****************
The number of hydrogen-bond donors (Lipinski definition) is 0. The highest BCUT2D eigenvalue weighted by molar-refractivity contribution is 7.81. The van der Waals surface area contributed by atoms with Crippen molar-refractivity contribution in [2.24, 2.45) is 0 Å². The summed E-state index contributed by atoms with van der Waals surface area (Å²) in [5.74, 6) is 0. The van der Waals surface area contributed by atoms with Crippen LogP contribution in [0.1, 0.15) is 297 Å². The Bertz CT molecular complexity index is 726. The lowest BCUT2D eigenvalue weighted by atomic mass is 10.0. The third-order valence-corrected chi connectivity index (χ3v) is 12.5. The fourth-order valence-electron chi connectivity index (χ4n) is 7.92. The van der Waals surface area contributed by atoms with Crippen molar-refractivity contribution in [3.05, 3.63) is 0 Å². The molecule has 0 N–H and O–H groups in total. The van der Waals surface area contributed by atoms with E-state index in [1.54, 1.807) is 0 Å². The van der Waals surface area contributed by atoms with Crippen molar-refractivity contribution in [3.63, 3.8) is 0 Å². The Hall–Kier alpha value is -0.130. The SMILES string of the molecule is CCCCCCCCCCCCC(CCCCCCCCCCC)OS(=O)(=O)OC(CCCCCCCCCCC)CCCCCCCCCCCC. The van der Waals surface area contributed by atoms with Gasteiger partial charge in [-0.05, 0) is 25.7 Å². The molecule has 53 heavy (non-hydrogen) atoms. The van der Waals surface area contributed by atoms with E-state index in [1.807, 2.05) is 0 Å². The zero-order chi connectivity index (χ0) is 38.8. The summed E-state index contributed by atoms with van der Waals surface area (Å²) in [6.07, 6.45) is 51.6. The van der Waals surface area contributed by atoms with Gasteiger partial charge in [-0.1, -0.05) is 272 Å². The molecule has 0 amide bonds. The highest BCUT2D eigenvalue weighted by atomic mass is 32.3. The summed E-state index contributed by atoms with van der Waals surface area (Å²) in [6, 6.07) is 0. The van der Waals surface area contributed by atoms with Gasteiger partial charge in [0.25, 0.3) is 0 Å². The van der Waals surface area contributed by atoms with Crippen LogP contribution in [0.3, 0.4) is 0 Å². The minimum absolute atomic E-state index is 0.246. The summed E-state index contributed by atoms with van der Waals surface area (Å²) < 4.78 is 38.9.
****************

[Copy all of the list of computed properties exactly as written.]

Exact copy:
The number of hydrogen-bond donors (Lipinski definition) is 0. The highest BCUT2D eigenvalue weighted by molar-refractivity contribution is 7.81. The van der Waals surface area contributed by atoms with Crippen molar-refractivity contribution in [2.24, 2.45) is 0 Å². The summed E-state index contributed by atoms with van der Waals surface area (Å²) in [5.74, 6) is 0. The van der Waals surface area contributed by atoms with Crippen LogP contribution in [0.1, 0.15) is 297 Å². The Bertz CT molecular complexity index is 726. The lowest BCUT2D eigenvalue weighted by atomic mass is 10.0. The third-order valence-corrected chi connectivity index (χ3v) is 12.5. The fourth-order valence-electron chi connectivity index (χ4n) is 7.92. The van der Waals surface area contributed by atoms with Crippen molar-refractivity contribution in [3.05, 3.63) is 0 Å². The molecule has 0 N–H and O–H groups in total. The van der Waals surface area contributed by atoms with E-state index in [1.54, 1.807) is 0 Å². The van der Waals surface area contributed by atoms with Crippen molar-refractivity contribution in [3.63, 3.8) is 0 Å². The Hall–Kier alpha value is -0.130. The SMILES string of the molecule is CCCCCCCCCCCCC(CCCCCCCCCCC)OS(=O)(=O)OC(CCCCCCCCCCC)CCCCCCCCCCCC. The van der Waals surface area contributed by atoms with Gasteiger partial charge in [-0.05, 0) is 25.7 Å². The molecule has 53 heavy (non-hydrogen) atoms. The van der Waals surface area contributed by atoms with E-state index in [1.807, 2.05) is 0 Å². The zero-order chi connectivity index (χ0) is 38.8. The summed E-state index contributed by atoms with van der Waals surface area (Å²) in [6.07, 6.45) is 51.6. The van der Waals surface area contributed by atoms with Gasteiger partial charge in [-0.1, -0.05) is 272 Å². The molecule has 0 amide bonds. The highest BCUT2D eigenvalue weighted by atomic mass is 32.3. The summed E-state index contributed by atoms with van der Waals surface area (Å²) in [6, 6.07) is 0. The van der Waals surface area contributed by atoms with Gasteiger partial charge in [0.25, 0.3) is 0 Å². The van der Waals surface area contributed by atoms with Crippen LogP contribution in [0.3, 0.4) is 0 Å². The minimum absolute atomic E-state index is 0.246. The summed E-state index contributed by atoms with van der Waals surface area (Å²) < 4.78 is 38.9.